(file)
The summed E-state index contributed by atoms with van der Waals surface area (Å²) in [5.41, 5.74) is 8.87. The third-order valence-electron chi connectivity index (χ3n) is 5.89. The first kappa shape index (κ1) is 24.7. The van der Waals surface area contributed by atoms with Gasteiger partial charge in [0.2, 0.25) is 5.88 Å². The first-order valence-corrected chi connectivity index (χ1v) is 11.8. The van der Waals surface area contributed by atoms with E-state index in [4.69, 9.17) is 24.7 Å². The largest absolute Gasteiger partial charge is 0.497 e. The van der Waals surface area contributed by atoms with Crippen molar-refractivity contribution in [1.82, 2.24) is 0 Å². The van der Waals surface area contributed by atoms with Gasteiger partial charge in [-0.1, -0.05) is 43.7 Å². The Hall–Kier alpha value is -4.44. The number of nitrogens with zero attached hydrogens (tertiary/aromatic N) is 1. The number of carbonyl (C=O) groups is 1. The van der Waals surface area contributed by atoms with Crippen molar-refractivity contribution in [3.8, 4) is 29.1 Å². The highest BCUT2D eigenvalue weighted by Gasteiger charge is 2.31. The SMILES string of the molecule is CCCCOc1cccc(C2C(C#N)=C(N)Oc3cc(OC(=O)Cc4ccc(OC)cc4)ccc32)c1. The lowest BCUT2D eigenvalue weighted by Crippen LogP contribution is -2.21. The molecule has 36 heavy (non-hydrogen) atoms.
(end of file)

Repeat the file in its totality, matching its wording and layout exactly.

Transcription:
The summed E-state index contributed by atoms with van der Waals surface area (Å²) in [5.41, 5.74) is 8.87. The third-order valence-electron chi connectivity index (χ3n) is 5.89. The first kappa shape index (κ1) is 24.7. The van der Waals surface area contributed by atoms with Gasteiger partial charge in [0.2, 0.25) is 5.88 Å². The first-order valence-corrected chi connectivity index (χ1v) is 11.8. The van der Waals surface area contributed by atoms with E-state index in [4.69, 9.17) is 24.7 Å². The largest absolute Gasteiger partial charge is 0.497 e. The van der Waals surface area contributed by atoms with Crippen molar-refractivity contribution in [1.82, 2.24) is 0 Å². The van der Waals surface area contributed by atoms with Gasteiger partial charge in [-0.1, -0.05) is 43.7 Å². The Hall–Kier alpha value is -4.44. The number of nitrogens with zero attached hydrogens (tertiary/aromatic N) is 1. The number of carbonyl (C=O) groups is 1. The van der Waals surface area contributed by atoms with Crippen molar-refractivity contribution in [3.8, 4) is 29.1 Å². The highest BCUT2D eigenvalue weighted by Gasteiger charge is 2.31. The SMILES string of the molecule is CCCCOc1cccc(C2C(C#N)=C(N)Oc3cc(OC(=O)Cc4ccc(OC)cc4)ccc32)c1. The lowest BCUT2D eigenvalue weighted by Crippen LogP contribution is -2.21. The molecule has 36 heavy (non-hydrogen) atoms.